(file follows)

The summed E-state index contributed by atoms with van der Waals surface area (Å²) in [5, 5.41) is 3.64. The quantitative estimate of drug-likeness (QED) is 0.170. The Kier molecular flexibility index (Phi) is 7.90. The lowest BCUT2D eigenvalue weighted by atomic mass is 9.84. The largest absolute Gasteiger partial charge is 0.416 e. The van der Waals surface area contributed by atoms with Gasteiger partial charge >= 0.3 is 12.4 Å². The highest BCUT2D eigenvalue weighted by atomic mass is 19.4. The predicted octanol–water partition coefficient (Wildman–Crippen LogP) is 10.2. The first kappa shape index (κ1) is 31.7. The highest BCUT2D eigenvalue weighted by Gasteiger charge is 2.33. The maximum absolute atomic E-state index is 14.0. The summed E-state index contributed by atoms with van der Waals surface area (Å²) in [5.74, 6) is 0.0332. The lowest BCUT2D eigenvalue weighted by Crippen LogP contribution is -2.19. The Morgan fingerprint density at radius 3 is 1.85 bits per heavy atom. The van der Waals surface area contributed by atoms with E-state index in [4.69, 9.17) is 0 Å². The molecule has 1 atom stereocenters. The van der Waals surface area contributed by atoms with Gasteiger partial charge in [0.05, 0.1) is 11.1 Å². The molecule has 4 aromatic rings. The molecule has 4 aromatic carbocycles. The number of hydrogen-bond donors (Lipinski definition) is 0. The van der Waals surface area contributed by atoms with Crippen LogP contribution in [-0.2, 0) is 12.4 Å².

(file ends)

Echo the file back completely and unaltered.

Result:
The summed E-state index contributed by atoms with van der Waals surface area (Å²) in [5, 5.41) is 3.64. The quantitative estimate of drug-likeness (QED) is 0.170. The Kier molecular flexibility index (Phi) is 7.90. The lowest BCUT2D eigenvalue weighted by atomic mass is 9.84. The largest absolute Gasteiger partial charge is 0.416 e. The van der Waals surface area contributed by atoms with Gasteiger partial charge >= 0.3 is 12.4 Å². The highest BCUT2D eigenvalue weighted by atomic mass is 19.4. The predicted octanol–water partition coefficient (Wildman–Crippen LogP) is 10.2. The first kappa shape index (κ1) is 31.7. The highest BCUT2D eigenvalue weighted by Gasteiger charge is 2.33. The maximum absolute atomic E-state index is 14.0. The summed E-state index contributed by atoms with van der Waals surface area (Å²) in [5.74, 6) is 0.0332. The lowest BCUT2D eigenvalue weighted by Crippen LogP contribution is -2.19. The Morgan fingerprint density at radius 3 is 1.85 bits per heavy atom. The van der Waals surface area contributed by atoms with E-state index in [4.69, 9.17) is 0 Å². The molecule has 1 atom stereocenters. The van der Waals surface area contributed by atoms with Gasteiger partial charge in [0.05, 0.1) is 11.1 Å². The molecule has 4 aromatic rings. The molecule has 4 aromatic carbocycles. The number of hydrogen-bond donors (Lipinski definition) is 0. The van der Waals surface area contributed by atoms with Crippen LogP contribution in [-0.2, 0) is 12.4 Å².